Inspired by this Doc Searls post listing all the cars he has owned.
81989 Plymouth Laser* - The twin to the Mitsubishi Eclipse. I bought this upon graduating from college in 89 and getting my first real job. By all accounts it should have been a solid car. I apparently bought one that went down the assembly line the day before a long weekend, or maybe on the first day of hunting season. It was a lemon with electrical gremlins that I never did figure out. I had to make sure I always parked it pointing downhill, or at least on a flat surface as it frequently needed to be push started. The real advantage of it though was that the back seat was only useful to midgets, so it was functionally a two seater and kept me from having driving duties back in my bar hopping in Buckhead days.
1991 and 1992 Mazda Protege - My wife had a 91 Protege, and I was so impressed with it that I dumped the Laser and bought one myself. It was the base model with a stick shift. It was a great car that gave me no troubles at all. She had the luxury version with power moon roof, power windows and all that.
1996 Isuzu Rodeo - With the arrival of a child in 1994 we quickly realized that life as a two sub-compact family was less than convenient. When we bought the Rodeo I traded in my Mazda and took Michelle's 91 Protege as my daily driver. The Rodeo was a great vehicle. We had no problems with it for 4 years.
1997 Mazda 626 - Right after Y2K the transmission stated to act up in the 91 Protege. Since I had already rebuilt the transmission once about 3 years previous, this seemed like a good time to bail. 150K miles out of a 4 cylinder engine is nothing to be ashamed of. I replaced it with a 97 Mazda 626 with 36K miles on it. I'm still driving the 626. It just passed 120K a few weeks ago. I plan to get at least 150K out it, hopefully more.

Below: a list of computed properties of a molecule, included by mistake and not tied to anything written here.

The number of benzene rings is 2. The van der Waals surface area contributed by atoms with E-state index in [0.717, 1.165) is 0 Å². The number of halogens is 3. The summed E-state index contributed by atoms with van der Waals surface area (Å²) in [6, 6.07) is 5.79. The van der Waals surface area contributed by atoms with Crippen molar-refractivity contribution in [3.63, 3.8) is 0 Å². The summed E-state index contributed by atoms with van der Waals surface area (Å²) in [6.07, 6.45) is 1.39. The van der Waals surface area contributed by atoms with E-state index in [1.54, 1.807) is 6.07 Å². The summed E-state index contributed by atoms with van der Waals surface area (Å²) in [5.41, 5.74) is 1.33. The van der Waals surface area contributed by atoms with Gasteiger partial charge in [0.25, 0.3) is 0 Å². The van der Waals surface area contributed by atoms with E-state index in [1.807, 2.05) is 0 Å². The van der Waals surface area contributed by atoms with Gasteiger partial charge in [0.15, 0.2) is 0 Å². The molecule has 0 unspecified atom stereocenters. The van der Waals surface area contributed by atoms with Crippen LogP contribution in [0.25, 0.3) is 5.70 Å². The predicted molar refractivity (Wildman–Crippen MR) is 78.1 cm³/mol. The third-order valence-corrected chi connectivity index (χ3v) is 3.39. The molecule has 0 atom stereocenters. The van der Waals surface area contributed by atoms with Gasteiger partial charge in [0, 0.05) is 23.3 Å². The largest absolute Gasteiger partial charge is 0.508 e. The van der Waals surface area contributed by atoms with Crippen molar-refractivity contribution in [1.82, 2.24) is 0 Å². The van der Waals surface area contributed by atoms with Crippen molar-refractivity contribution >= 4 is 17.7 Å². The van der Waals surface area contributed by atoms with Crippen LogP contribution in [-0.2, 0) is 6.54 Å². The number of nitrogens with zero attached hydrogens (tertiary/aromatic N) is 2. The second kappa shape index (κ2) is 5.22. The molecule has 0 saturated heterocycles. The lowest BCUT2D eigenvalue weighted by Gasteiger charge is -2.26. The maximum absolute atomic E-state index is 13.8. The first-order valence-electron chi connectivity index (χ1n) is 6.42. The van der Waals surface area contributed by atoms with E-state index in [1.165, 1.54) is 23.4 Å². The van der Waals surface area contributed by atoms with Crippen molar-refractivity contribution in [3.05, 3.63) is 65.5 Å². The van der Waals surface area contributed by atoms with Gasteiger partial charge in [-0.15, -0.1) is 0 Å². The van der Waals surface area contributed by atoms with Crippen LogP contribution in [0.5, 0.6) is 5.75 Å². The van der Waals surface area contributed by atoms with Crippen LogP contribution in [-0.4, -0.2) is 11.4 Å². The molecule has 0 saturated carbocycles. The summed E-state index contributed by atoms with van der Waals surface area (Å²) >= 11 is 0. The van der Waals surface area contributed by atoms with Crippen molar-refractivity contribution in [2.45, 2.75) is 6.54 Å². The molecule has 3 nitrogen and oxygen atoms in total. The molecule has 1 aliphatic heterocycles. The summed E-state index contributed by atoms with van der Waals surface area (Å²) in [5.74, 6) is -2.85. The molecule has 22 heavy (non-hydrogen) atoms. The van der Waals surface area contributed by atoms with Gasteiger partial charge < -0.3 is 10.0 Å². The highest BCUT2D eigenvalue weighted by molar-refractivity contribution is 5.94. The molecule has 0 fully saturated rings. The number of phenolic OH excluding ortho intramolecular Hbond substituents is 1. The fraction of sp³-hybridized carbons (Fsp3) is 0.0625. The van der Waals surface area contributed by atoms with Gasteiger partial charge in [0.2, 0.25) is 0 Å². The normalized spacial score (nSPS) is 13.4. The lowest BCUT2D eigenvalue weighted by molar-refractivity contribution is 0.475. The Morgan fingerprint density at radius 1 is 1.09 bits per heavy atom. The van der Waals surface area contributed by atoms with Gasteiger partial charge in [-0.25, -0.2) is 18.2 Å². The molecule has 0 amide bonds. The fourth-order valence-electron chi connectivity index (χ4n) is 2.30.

2001 Mazda MPV - As a two child family we found the constant lifting toddlers up and down into an SUV to be a royal PITA. In early 2000 we went to the DC Auto Show for a day out and found the MPV there. We wanted the fold down seats of the Honda minivan but didn't have Honda money. The MPV provided a lot of the same features for far less. Reviewers always claimed that V6 engine was under powered but it never bothered us. It's a freaking minivan! I don't think it ever saw a shop for anything other than routine maintenance.
2005 Dodge Durango - With the addition of a horse to the family, we needed something capable of pulling a horse trailer. The MPV obviously wasn't going to do it. I considered keeping the minivan and getting a beater truck for a tow vehicle, but the wife vetoed that plan. I'm still not convinced that we made the best financial decision, but having a HEMI under the hood certainly can be a lot of fun. The truck was coming off a one year corporate lease, and I got it for about 50% of the list on a new truck. It's the most loaded vehicle we've ever owned. It has every single option available on a 2005 Durango. The HEMI is amazing. Towing 4000 lbs of horse and trailer at 60 mph the RPMs are comfortably under 2000. Unfortunately the mileage when towing is not-so comfortably under 10 mph.